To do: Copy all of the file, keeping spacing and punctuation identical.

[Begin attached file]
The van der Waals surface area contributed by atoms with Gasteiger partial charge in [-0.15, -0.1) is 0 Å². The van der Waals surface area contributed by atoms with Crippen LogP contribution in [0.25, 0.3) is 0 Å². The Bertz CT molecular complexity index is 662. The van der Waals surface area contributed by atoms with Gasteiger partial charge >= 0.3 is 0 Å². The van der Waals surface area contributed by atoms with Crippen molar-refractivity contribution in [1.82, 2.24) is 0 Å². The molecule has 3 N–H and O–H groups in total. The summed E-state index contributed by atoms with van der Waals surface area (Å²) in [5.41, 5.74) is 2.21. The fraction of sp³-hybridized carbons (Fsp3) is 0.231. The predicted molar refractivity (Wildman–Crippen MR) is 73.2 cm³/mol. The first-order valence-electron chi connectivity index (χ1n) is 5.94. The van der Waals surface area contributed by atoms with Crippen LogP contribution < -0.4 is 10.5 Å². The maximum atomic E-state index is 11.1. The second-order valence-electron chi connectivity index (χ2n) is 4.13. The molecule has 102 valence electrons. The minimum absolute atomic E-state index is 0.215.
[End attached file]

The van der Waals surface area contributed by atoms with Gasteiger partial charge in [-0.15, -0.1) is 0 Å². The van der Waals surface area contributed by atoms with Crippen LogP contribution in [0.25, 0.3) is 0 Å². The Bertz CT molecular complexity index is 662. The van der Waals surface area contributed by atoms with Gasteiger partial charge >= 0.3 is 0 Å². The van der Waals surface area contributed by atoms with Crippen molar-refractivity contribution in [1.82, 2.24) is 0 Å². The molecule has 3 N–H and O–H groups in total. The summed E-state index contributed by atoms with van der Waals surface area (Å²) in [5.41, 5.74) is 2.21. The fraction of sp³-hybridized carbons (Fsp3) is 0.231. The predicted molar refractivity (Wildman–Crippen MR) is 73.2 cm³/mol. The first-order valence-electron chi connectivity index (χ1n) is 5.94. The van der Waals surface area contributed by atoms with Crippen LogP contribution < -0.4 is 10.5 Å². The maximum atomic E-state index is 11.1. The second-order valence-electron chi connectivity index (χ2n) is 4.13. The molecule has 102 valence electrons. The minimum absolute atomic E-state index is 0.215.